Gibbons MC. J Med Internet Res, 7(5)
Over the past decade, a rapidly expanding body of literature has demonstrated the existence of disparities in health and health care. While consensus has not emerged regarding the causes of disparities, they are generally thought to be related to sociocultural, behavioral, economic, environmental, biologic, or societal factors.
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Ybarra, Michele L., and Michael Suman, International Journal of Medical Informatics, 75(1)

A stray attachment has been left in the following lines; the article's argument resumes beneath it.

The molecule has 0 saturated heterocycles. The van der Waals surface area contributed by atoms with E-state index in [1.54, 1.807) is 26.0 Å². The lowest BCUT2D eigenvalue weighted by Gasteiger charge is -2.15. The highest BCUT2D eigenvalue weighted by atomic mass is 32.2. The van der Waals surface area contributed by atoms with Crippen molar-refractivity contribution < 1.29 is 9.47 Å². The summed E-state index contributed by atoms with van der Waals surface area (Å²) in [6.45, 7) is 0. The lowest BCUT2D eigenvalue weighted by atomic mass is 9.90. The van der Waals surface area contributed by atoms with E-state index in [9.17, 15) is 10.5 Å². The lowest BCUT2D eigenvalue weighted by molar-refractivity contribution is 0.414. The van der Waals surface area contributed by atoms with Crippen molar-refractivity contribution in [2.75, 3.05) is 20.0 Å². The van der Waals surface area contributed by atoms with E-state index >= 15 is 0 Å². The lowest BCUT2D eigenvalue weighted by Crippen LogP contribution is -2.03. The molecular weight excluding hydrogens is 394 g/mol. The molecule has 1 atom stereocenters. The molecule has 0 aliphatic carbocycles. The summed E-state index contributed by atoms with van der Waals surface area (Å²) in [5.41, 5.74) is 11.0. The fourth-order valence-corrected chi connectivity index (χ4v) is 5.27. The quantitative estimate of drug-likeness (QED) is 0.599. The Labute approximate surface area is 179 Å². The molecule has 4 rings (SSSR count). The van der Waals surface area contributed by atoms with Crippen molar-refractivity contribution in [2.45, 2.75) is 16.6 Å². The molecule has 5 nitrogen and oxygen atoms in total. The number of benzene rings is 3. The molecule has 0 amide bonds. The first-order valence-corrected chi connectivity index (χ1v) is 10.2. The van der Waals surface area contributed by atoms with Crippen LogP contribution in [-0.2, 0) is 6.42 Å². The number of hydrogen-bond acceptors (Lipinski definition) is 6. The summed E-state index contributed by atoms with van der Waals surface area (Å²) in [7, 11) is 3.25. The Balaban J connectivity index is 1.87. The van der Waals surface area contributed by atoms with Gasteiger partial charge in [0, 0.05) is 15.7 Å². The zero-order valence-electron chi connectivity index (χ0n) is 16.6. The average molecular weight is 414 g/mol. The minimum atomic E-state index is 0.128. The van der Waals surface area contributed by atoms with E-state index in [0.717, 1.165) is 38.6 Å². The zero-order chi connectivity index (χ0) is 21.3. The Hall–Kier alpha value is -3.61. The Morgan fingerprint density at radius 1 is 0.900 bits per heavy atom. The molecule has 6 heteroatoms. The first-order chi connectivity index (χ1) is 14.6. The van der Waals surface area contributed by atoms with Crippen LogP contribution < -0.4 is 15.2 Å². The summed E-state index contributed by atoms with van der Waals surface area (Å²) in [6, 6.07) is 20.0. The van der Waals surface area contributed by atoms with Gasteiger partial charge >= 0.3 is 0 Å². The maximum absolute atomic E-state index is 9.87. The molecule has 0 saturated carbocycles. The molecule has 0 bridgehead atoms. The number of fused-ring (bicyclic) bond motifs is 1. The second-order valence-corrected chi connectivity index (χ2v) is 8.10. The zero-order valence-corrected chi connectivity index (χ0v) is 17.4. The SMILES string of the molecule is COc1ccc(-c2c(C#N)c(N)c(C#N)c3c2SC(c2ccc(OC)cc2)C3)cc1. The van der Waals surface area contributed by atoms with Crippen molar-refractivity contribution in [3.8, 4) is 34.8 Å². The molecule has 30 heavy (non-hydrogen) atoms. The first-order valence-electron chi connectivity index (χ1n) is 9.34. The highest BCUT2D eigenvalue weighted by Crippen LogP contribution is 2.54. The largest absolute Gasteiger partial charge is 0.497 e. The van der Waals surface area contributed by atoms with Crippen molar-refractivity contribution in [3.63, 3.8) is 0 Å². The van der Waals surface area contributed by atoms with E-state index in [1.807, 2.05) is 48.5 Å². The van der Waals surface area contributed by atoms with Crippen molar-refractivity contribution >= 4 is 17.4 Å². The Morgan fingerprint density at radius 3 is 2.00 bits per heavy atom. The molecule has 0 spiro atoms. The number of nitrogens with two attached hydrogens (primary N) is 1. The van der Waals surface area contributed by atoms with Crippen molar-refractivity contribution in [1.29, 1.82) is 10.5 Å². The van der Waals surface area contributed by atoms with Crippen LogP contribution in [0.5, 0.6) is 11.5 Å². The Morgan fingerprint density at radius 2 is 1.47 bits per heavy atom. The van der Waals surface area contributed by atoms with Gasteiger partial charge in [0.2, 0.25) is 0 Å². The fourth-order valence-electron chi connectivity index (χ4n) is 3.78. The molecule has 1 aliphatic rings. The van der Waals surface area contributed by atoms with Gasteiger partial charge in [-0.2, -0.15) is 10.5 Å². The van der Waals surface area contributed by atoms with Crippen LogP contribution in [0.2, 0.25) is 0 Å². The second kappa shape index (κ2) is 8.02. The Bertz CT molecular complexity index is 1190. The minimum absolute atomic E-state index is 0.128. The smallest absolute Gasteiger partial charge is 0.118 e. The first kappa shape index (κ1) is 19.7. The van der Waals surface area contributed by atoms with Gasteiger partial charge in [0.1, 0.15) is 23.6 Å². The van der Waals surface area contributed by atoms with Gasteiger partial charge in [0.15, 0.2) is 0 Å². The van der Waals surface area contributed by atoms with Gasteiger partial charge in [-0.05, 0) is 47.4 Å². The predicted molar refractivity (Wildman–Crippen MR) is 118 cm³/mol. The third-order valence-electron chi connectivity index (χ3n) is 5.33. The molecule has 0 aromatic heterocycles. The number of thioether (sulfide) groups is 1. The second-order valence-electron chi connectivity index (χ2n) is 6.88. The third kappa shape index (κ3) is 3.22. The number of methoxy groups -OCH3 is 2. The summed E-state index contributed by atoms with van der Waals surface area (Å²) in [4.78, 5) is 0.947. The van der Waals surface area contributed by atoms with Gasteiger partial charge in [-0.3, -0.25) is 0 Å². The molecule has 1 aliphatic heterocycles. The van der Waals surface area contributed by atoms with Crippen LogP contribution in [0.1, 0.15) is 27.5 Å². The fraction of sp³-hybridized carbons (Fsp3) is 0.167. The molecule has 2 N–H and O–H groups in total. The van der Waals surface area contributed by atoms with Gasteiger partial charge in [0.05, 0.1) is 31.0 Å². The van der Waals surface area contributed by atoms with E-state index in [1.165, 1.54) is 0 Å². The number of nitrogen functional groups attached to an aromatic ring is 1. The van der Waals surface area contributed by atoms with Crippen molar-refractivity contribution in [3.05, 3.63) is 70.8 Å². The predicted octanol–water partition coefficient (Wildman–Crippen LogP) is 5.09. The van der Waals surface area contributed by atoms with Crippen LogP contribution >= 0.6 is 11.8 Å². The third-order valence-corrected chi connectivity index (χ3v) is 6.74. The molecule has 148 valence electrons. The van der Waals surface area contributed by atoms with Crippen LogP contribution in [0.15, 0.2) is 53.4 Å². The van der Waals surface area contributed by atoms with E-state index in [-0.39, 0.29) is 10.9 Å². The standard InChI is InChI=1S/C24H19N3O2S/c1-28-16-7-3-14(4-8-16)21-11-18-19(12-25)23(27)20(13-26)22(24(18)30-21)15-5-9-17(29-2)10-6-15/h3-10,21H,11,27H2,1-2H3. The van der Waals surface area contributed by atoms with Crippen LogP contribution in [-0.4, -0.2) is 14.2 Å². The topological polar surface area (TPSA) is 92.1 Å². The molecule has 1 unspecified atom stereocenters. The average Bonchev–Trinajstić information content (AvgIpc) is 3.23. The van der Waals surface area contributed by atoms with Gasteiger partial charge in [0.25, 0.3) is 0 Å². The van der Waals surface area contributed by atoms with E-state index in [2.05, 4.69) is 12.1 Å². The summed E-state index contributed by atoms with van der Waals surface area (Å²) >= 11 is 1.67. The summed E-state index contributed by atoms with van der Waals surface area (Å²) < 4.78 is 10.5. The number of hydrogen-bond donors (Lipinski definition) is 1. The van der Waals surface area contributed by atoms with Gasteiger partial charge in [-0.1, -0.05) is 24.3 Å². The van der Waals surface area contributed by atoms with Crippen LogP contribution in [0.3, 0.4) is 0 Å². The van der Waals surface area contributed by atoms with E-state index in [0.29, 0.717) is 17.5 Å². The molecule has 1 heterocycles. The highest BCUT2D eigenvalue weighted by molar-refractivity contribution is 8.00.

Health-related websites have the potential to powerfully influence the attitudes and behavior of consumers. Access to reliable disease information online has been linked to reduced anxiety, increased feelings of self-efficacy, and decreases in utilization of ambulatory care. Studies report that Internet health information seekers are more likely to have health concerns; adult seekers are more likely to rate themselves as having poor health status and adolescent seekers are more likely to demonstrate clinical impairment or depressive symptomatology compared to non-seekers. Although more and more Americans are using the Internet for healthcare information, little is known about how this information affects their health behaviors.
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